Yellow algae are known as mustard algae. Check your pool floor or corners to see if there is any yellowish debris there. It may look like clumps of sand or pollen. If you see this debris, then you have yellow algae.
Even though this is a form of cyanobacteria, it is not real algae. The interior of your pool may have black spots form across its rough surfaces. These black spots are not as harmless as they might seem. They’ll get absorbed into the deepest areas of your pool walls and make your pool chlorine resistant.
When pink slime is visible near the components of your pool, it is bacteria rather than algae. Obviously, it is not a great idea to swim in water that is filled with bacteria, so be sure to treat your water immediately after you see this pink slime form.
Chlorinating Salt Water
Saltwater pools are chlorinated, just like regular pools. You actually use the same amount of chlorine in both types of pools. The only difference is in the way you administer the sanitizing chemicals to the water.
Rather than adding chlorine to your pool water, you add salt instead. You use something called a salt-chlorine generator to convert the salt into the chlorine compound known as sodium hypochlorite, and hypochlorous acid.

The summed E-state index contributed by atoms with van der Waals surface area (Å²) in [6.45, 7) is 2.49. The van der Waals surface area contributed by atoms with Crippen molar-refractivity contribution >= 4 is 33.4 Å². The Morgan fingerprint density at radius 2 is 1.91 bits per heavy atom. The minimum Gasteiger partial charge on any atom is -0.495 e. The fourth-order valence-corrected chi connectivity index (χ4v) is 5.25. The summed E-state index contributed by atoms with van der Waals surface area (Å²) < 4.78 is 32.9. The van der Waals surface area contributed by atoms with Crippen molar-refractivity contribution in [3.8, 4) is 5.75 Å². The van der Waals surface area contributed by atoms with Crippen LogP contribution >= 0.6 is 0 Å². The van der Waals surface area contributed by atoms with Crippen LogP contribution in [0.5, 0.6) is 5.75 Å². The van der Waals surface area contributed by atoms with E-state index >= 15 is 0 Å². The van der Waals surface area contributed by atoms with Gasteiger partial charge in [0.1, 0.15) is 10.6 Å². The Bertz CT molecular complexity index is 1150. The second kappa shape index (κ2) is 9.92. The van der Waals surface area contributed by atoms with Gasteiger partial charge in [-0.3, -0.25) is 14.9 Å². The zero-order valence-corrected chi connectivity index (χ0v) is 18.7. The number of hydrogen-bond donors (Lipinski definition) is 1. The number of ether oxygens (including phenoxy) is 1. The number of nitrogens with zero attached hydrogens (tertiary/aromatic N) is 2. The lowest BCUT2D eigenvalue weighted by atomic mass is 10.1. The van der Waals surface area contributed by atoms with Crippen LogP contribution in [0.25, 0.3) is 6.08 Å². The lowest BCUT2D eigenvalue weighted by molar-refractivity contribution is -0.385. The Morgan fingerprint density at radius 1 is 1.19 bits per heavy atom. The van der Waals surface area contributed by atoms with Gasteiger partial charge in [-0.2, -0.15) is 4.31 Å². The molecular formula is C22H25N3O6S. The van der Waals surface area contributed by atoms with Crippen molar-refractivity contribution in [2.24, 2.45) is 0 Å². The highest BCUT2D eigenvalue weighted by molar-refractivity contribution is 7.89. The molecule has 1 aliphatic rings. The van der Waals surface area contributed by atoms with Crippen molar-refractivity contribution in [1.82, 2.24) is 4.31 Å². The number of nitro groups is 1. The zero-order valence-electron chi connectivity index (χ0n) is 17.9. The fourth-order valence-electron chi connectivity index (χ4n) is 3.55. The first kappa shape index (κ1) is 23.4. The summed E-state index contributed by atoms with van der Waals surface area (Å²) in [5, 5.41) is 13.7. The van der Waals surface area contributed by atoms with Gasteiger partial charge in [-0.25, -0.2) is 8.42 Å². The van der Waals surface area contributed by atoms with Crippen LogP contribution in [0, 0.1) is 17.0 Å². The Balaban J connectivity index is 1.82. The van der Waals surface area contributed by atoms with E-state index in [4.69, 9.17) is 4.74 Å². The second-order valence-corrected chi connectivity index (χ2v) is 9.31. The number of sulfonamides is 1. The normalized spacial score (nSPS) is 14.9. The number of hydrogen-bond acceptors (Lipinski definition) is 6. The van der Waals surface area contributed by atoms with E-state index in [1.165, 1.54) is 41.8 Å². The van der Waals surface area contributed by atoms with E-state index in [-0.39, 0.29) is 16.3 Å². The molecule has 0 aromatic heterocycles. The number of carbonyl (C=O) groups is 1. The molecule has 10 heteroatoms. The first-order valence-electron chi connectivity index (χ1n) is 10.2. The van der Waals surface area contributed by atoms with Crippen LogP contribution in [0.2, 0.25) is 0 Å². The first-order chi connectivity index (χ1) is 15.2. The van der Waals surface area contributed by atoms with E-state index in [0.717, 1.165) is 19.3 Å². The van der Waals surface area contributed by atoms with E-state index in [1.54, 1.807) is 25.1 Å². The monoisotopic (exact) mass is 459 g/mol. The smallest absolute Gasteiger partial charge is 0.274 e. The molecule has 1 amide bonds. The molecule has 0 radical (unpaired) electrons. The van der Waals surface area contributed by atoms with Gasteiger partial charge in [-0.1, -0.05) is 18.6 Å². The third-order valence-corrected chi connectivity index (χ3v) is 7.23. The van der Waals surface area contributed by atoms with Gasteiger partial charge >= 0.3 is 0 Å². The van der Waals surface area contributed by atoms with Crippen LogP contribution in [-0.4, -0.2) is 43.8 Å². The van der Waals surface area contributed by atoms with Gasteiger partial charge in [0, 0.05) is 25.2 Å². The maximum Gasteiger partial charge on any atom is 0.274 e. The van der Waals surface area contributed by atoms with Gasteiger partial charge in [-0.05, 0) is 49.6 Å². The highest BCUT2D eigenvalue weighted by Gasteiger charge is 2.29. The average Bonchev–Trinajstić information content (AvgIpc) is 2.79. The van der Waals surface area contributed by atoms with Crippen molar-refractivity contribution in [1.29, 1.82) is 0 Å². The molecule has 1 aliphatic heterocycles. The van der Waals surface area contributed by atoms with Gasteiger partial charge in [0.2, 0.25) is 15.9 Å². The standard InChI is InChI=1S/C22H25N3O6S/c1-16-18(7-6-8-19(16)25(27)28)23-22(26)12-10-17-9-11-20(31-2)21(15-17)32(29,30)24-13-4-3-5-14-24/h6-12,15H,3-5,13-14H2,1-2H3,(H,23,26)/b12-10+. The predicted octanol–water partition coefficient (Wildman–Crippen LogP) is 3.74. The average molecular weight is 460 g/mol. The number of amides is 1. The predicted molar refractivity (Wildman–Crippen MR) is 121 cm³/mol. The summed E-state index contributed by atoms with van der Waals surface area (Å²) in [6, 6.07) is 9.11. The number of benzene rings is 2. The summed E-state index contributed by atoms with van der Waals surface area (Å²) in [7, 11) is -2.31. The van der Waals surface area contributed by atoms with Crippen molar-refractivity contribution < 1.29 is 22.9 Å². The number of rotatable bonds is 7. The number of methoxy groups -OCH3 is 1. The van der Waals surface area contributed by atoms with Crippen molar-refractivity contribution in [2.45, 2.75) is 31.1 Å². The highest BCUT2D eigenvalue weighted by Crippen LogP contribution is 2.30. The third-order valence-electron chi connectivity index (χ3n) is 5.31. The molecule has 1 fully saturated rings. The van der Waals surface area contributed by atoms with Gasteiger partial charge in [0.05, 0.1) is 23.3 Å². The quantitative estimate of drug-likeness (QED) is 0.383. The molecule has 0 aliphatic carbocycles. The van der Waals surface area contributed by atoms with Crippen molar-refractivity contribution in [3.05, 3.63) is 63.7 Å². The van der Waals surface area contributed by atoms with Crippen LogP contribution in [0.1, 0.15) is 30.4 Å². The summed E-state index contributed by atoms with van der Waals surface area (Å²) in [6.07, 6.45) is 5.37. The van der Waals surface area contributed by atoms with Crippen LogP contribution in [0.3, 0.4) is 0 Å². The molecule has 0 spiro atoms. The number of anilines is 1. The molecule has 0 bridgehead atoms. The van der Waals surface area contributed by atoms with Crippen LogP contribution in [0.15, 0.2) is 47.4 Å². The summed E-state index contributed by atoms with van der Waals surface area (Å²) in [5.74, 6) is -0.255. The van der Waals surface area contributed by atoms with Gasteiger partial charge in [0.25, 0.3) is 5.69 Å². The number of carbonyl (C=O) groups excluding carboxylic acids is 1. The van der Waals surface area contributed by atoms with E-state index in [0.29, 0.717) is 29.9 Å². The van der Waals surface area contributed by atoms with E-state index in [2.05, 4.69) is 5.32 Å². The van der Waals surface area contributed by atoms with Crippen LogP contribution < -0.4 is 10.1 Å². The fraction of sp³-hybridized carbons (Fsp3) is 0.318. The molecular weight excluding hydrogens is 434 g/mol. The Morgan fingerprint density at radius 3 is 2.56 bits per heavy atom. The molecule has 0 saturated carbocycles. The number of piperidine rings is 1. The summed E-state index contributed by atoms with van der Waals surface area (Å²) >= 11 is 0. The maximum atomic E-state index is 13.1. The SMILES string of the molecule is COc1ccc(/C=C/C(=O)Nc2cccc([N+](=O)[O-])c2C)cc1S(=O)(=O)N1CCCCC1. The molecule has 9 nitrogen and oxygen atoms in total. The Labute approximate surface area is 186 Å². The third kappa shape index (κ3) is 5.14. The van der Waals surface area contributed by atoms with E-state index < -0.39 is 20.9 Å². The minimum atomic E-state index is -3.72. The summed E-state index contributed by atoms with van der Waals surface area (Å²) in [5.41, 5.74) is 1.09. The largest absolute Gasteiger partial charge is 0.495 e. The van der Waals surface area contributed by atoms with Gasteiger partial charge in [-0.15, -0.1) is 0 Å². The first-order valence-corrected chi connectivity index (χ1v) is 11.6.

When saltwater enters the chlorinator, there is an electrolysis process that zaps the salt and makes it become chlorine. Only small amounts of chlorine are generated at a time. This allows the chlorine to circulate throughout the pool water slowly. That way, swimmers won’t incur as much irritation to their eyes, skin, and hair.
Unfortunately, the slow distribution of chlorine in the saltwater system will increase the likelihood of algae growth and unbalanced water chemistry.
If you want your saltwater chlorinator to have 100% chlorine output for one full day, you can probably make that happen. That means your pool water will have a much higher concentration of free chlorine in it. This type of “super chlorination” is only a good idea after several swimmers have used your pool. It is also good to use when a lot of rainwater has been added to your pool or if your water simply looks cloudy. It is good to do a super chlorination act at least one time per week. This will ensure the contaminants stay away from the water. The only thing a chlorine boost like this won’t do is prevent algae.